As recent graduates of four-year colleges struggle under big student debt burdens, the politics of higher education in America are beginning to change — slowly. In his State of the Union speech this month, President Obama noted that, by the end of the decade, “two in three job openings will require some higher education.” The qualifier “some” was telling. Obama rolled out a plan to offer free community college to all Americans who want it. He praised companies, such as UPS and CVS, that provide apprenticeships and other training options. He touted efforts by employers and community colleges to collaborate on teaching about nursing, coding, and robotics.
Obama’s enthusiastic embrace of a specific type of post-secondary education — one that emphasizes learning specific practical skills rather than acquiring a bachelor’s degree — marks a shift away from the gauzier vision of the last Democratic president. In his 2000 State of the Union speech, Bill Clinton emphasized SAT prep for poor kids, low-interest loans, allowing students to pay for college by performing national service, and other steps to make four-year college affordable to all. Clinton certainly wasn’t dismissing those who aspired to associate’s degrees, but his pitch was calibrated for middle-class parents eager to see their children earn bachelor’s degrees.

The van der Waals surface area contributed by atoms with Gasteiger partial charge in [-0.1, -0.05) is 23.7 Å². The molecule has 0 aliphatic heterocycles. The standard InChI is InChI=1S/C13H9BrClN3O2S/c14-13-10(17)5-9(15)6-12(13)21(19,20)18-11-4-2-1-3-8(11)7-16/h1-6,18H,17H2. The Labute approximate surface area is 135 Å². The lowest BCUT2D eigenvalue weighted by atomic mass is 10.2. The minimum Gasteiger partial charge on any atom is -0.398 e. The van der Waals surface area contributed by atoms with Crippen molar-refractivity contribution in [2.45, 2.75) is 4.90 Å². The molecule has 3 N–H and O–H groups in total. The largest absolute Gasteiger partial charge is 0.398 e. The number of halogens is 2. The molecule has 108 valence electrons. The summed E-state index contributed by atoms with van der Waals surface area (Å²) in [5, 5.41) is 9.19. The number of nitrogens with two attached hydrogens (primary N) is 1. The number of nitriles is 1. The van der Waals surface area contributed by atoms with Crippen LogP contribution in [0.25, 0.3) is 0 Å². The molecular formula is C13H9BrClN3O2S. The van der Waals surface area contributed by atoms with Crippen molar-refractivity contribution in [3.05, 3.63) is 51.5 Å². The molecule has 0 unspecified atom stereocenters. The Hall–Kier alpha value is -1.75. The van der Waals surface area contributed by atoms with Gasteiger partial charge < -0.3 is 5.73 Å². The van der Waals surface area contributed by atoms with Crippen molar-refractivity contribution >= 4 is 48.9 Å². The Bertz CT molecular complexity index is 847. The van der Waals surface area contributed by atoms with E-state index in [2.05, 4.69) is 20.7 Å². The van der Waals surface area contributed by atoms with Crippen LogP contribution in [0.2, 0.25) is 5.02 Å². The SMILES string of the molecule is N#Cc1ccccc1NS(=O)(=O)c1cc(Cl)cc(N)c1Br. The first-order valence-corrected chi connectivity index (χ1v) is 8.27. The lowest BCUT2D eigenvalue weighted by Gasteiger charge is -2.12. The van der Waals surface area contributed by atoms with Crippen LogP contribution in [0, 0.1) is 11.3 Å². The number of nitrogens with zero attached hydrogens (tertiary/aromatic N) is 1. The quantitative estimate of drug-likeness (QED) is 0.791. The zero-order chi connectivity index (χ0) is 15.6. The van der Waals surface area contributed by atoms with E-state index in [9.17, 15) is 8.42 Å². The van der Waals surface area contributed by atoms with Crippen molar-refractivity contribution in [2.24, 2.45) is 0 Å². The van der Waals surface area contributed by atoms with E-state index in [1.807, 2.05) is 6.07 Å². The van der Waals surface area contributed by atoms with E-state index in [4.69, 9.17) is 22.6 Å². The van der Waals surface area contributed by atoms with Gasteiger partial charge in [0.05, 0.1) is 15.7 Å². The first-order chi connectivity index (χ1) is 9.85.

Since the Clinton era, the percentage of Americans with such degrees has soared. But peculiar things are happening: Recent graduates are working in fields that don’t require bachelor’s degrees, or failing to find work entirely. Student loan debt is crowding out younger Americans’ ability to buy homes. In this environment, it’s not surprising that the Obama administration is promoting forms of education that, in theory, may lead more directly to steady employment.
The shift in emphasis only goes so far. Obama has already backed off a key funding mechanism for his education agenda: scaling back the tax advantages of so-called 529 accounts, which are most popular with upper-income parents. There’s discontent in the world of higher education finance, but conditions aren’t right for a major overhaul just yet.